We may be fortunate to have a wide range of relationships in our lives. Whether with a parent, child, employer, or spouse, each relationship is unique. We are all likely to experience both positive and negative aspects of relationships. It is important to protect our own health and happiness and to know when a relationship is toxic and must be left behind. But for most of us, we want to repair relationships before they ever reach that stage. Many of the most fundamental relationship problems begin as a small issue that is not addressed. Over time, the issue can fester and become a major problem or be expressed in new ways. This can be true both at home and in the workplace. If we’re experiencing a problematic relationship that we want to repair, we can apply the simple principles below.
Identify The Problem, Consider The Solution
It is important to carefully consider what we feel the problem is. A lack of communication may be different from a perceived lack of respect, for example. We may feel we are taken for granted, that we have grown apart, or that resentment is developing. There may be several problems but we should try to identify what links them all. Once we have identified the problem, we can consider how it may have started. Perhaps someone has been putting themselves first time and again. Or neglecting to mention important things. Try not to place the blame on either party but to think logically about the problem’s origin. From there, it becomes far easier to identify a solution. Solutions can range from an apology, a change in behavior, increased communication and more.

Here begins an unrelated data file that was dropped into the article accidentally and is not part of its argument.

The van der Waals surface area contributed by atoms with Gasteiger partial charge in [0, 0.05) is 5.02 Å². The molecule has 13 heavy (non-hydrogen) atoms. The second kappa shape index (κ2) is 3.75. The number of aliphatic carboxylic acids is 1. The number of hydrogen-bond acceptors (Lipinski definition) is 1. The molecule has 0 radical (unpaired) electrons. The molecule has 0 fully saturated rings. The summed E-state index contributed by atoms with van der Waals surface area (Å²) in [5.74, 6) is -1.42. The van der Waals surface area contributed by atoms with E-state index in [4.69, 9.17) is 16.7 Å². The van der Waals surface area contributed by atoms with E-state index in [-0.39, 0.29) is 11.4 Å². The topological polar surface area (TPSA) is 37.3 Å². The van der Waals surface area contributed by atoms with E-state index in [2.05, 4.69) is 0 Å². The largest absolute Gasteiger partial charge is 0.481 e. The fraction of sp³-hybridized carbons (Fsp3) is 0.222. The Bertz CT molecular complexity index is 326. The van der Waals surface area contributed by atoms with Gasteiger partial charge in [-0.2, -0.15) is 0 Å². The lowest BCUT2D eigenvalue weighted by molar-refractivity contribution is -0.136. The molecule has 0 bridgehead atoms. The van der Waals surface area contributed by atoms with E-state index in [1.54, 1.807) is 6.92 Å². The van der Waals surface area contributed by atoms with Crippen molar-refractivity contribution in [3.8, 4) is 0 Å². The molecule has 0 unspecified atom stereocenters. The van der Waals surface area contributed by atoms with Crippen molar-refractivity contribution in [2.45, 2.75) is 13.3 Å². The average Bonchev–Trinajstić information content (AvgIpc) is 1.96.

An Objective Presence
A professional or even an objective friend or family member can make all the difference to discussions. We are not trying to persuade anyone to take sides. We are trying to ensure that discussions stay logical, civil, and productive. We can attend marriage counseling as a pair, for example, or seek anger management or other help as an individual. We shouldn’t regard this step as an admission of defeat. We are showing courage and commitment to a positive life.
We may never have told the other person how we feel and so they may not be aware there is a problem. If we have told them how we feel, did they get the opportunity to do the same? Was it a calm, respectful exchange or did you both struggle to stay in control? Communication should not only be applied once there is a problem. We should try to get in the habit of communicating regularly before problems even arise. It can be helpful to ensure we mention positives and good feelings too. We should not regard communication as being important only if there is something negative to say. If we struggle to structure our thoughts or become emotional, consider writing them down. That way, the other person can hear your thoughts and feelings clearly and address them one by one. Receiving a letter or email that they can think about in their own time can also be less intimidating than having to face someone in person. You may be surprised by the response you get or at least have the opportunity to understand them more clearly.
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